Delirium Tremens (DTs): Causes, Symptoms & Treatment

October 10, 2022

Table of Contents

Delirium tremens is the most serious consequence of alcohol withdrawal. People with DTs experience hallucinations, fast heart rates, changes in blood pressure and other symptoms that can progress to life-threatening seizures and even death.

About 2% of people with alcohol dependence will develop delirium tremens if they try to quit cold turkey.[1] This is therefore a rare but serious complication of alcohol withdrawal.

Anyone with an alcohol use disorder should talk to a doctor before quitting drinking. Medications and close monitoring can ensure your medical team can step in and help you if something goes wrong while you’re going through detox. 

Common Delirium Tremens Symptoms

People experiencing alcohol withdrawal often feel anxious, tremulous and restless. If these symptoms are left untreated, they can worsen over the course of hours to days to the stage of alcohol withdrawal called delirium tremens (DTs).

People with the DTs will develop the following:

  • Hallucinations: Typically, these are visual. People will see things others can't. While they may know their visions aren't real, they may be unable to snap to reality. 
  • Cardiovascular symptoms: Their blood vessels dilate, so they look flushed and sweaty. Their hearts race, and they may seem out of breath. 
  • Seizures: In severe cases, people develop grand mal seizures that last for a few minutes before repeating. These can be life-threatening episodes.

Symptoms of DTs typically appear three to five days after the person stops drinking, and they can last for two to six days. But some people have symptoms for weeks.[2]

How much alcohol do you need to drink to develop Delirium Tremens?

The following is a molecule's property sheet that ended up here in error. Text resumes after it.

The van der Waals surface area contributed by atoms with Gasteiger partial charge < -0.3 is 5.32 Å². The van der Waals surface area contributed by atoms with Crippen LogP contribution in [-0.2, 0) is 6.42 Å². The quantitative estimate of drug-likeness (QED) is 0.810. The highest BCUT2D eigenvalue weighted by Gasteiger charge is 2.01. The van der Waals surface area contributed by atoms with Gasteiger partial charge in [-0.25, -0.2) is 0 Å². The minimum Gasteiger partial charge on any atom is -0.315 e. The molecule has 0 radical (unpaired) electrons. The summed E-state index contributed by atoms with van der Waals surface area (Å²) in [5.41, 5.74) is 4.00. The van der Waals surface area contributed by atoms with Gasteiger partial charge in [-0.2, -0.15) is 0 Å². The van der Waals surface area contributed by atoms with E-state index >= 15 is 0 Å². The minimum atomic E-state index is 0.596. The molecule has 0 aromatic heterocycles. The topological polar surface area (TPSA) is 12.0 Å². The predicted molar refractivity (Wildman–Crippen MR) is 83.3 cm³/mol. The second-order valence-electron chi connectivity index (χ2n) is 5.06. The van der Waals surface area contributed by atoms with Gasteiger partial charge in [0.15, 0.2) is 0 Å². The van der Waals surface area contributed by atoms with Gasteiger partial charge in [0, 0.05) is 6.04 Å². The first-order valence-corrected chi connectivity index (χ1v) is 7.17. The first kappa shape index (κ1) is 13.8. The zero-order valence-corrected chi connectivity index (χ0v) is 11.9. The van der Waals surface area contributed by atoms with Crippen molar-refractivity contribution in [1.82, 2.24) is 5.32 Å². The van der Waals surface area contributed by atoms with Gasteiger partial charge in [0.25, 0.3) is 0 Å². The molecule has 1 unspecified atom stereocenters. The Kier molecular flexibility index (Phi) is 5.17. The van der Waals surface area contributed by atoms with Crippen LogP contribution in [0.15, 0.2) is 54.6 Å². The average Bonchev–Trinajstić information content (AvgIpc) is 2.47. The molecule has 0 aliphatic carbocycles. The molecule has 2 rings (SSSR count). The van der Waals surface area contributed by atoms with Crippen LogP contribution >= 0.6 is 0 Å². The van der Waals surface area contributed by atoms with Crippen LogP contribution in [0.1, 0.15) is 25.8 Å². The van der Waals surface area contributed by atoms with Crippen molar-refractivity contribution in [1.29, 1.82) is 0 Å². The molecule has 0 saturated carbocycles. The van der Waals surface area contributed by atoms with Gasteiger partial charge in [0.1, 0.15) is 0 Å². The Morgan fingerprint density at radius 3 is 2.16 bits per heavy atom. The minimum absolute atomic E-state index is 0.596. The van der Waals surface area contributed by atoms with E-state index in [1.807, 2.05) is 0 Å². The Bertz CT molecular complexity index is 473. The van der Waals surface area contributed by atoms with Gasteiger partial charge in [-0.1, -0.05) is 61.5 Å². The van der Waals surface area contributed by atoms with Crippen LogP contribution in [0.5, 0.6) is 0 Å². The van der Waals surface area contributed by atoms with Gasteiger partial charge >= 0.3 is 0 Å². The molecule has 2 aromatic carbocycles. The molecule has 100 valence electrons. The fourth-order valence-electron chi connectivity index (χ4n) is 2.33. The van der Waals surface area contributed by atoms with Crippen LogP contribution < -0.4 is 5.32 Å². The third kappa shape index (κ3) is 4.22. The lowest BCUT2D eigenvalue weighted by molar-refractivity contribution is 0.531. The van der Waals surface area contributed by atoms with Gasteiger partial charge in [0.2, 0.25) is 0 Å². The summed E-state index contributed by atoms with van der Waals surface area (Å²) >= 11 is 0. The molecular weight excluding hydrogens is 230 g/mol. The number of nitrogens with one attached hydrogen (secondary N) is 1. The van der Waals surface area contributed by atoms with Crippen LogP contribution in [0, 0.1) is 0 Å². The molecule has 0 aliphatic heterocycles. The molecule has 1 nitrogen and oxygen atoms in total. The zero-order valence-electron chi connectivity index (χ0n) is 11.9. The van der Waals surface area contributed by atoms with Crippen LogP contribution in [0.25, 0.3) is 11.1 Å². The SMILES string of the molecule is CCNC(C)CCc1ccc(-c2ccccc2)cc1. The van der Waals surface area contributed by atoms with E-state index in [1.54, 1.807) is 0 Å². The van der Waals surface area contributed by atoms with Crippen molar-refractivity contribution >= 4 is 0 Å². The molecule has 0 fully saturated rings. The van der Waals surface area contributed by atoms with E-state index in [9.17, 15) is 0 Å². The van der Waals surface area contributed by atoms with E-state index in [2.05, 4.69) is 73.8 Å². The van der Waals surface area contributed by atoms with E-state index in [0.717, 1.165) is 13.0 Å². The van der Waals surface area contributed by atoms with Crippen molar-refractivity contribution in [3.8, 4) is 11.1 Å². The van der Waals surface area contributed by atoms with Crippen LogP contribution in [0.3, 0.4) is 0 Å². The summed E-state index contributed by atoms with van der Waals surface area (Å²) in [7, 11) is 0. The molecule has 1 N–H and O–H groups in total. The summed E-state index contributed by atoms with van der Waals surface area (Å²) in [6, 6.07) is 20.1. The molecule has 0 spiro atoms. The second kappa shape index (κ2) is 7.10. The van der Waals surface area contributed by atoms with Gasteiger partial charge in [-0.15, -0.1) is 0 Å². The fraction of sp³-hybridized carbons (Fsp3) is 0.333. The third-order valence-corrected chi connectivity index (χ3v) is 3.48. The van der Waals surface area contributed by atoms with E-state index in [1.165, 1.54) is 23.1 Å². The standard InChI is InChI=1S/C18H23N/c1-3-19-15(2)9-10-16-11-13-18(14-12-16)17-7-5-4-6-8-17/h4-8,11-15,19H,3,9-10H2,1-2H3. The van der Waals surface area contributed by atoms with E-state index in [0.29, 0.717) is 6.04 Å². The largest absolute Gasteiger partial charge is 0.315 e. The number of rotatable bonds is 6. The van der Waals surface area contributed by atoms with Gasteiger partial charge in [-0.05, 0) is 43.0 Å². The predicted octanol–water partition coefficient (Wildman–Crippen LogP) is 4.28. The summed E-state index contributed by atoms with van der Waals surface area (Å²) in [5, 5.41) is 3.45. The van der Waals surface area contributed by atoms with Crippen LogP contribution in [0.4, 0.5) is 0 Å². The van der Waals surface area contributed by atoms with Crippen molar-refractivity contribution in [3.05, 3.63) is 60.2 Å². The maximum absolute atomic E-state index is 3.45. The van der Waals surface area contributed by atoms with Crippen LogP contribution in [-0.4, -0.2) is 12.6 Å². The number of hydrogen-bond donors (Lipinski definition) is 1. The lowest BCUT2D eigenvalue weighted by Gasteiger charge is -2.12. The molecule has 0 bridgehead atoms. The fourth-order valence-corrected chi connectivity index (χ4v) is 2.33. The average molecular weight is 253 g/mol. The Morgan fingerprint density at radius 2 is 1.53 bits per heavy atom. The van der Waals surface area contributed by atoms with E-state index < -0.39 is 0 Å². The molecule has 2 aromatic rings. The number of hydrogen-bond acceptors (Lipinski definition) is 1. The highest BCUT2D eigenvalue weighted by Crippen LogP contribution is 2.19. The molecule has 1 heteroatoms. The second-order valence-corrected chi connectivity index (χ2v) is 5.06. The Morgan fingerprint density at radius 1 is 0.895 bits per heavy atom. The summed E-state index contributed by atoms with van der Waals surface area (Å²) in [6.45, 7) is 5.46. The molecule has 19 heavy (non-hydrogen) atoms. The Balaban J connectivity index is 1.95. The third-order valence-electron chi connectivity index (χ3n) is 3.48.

There's no one-to-one relationship between alcohol consumed and DTs symptoms. Surprisingly, some people drink heavily for years and never develop severe alcohol withdrawal, while conversely some individuals may drink comparatively less and develop severe symptoms and DTs. [3] The risk seems to be more genetic or biological than we currently totally understand.

The biggest risk factor for delirium tremens is having a history of prior severe alcohol withdrawal [4]  If you've tried to quit cold turkey before and had shaking, tremors, hallucinations, and other troublesome signs you're at a high risk of developing DTs and should consult with a medical professional before trying to quit on your own. 

Treating Delirium Tremens 

If you have a history of alcohol use disorder, your treatment team can monitor you closely while you attempt to detox.

Most cases of moderate to severe alcohol withdrawal respond to benzodiazepine medications.[5] These medications are central nervous system depressants, so they work a lot like alcohol. Overexcited brain cells calm down, and this stops symptoms and prevents seizures and progression to more serious withdrawal. These medications can be taken either orally or through an IV. They can be doses as needed or on a scheduled basis.

Some people don't respond to treatment with standard doses of benzodiazepines, and doctors must take significant measures. Close to half of people with DTs require intubation and admission to the intensive care unit. [6] 

When to Call a Doctor

Delirium tremens are serious, and up to 8% of people who develop it die. [7] Prevention is therefore critical.